The Department of Health reports five new human cases of West Nile Virus, bringing the state total to 41 for the year.

The new cases are in Clarke, Hinds, Lauderdale, Monroe and Yazoo counties. Last week, the Department of Health reported that two people had died of the virus.

August and September are peak season for West Nile Virus, and the number of infections typically skyrockets during those months.

But West Nile seems to have a firmer grip on the state in 2017 than it has in past years. By Aug. 29, 2016, Mississippi had only seen 15 total human cases. Ultimately, the Department of Health reported 43 cases and one death last year. In 2015, the Department of Health reported only 38 cases and one death.

The Department of Health reports only laboratory-confirmed cases to the public.

So far this year, cases have been reported in Bolivar, Clarke, Clay, Covington, Forrest, Hinds, Humphreys, Jones, Lauderdale, Leake, Leflore, Lincoln, Lowndes, Madison, Monroe, Noxubee, Perry, Rankin, Scott, Wilkinson, and Yazoo counties. Two deaths have been reported in Forrest and Humphreys counties.

In previous years, West Nile Virus has been reported from all parts of the state, and the Department of Health stresses that all Mississippians are potentially at risk — not just those who live in the areas where cases are reported.

Symptoms of West Nile Virus infection are often mild and may include fever, headache, nausea, vomiting, a rash, muscle weakness or swollen lymph nodes. In a small number of cases, infection can result in encephalitis or meningitis, which can lead to paralysis, coma and possibly death.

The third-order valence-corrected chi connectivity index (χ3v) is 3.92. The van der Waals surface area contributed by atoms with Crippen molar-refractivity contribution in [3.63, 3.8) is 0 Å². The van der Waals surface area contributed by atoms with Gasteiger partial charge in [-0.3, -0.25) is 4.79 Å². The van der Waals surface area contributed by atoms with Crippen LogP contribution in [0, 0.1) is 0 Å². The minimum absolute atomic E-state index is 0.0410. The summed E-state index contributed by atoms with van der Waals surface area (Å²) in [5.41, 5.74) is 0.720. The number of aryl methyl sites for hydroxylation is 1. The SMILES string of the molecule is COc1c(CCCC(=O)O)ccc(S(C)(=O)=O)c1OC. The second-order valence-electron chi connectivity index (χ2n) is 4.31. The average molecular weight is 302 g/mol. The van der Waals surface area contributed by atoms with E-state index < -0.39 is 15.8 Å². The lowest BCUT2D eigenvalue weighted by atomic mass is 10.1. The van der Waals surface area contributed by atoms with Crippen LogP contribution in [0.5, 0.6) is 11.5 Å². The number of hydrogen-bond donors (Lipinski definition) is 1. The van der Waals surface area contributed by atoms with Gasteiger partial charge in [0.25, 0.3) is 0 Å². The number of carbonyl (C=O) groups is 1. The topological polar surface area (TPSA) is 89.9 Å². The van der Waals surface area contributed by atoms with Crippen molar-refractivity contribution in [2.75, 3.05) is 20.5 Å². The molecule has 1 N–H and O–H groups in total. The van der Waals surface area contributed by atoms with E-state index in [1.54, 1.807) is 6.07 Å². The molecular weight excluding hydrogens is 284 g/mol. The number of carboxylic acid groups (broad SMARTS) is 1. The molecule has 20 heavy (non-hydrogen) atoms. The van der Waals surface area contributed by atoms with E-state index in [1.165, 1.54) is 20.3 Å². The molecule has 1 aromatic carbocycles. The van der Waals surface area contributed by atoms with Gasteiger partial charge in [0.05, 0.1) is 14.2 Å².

The Department of Health suggests the following precautions to protect from mosquito-borne illnesses: using a recommended mosquito repellent containing DEET while outside, removing all standing water from property, wearing loose, light-colored clothing that covers arms and legs and avoiding areas where mosquitoes are common.

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Larrison Campbell is a Greenville native who reports on politics with an emphasis on public health. She received a bachelor’s from Wesleyan University and a master’s from Columbia University's Graduate School of Journalism.Larrison is a 2018 National Press Foundation fellow in public health, a 2019 Blue Cross Blue Shield Foundation of Massachusetts fellow in health care reporting and a 2019 Center for Health Journalism National Fellow.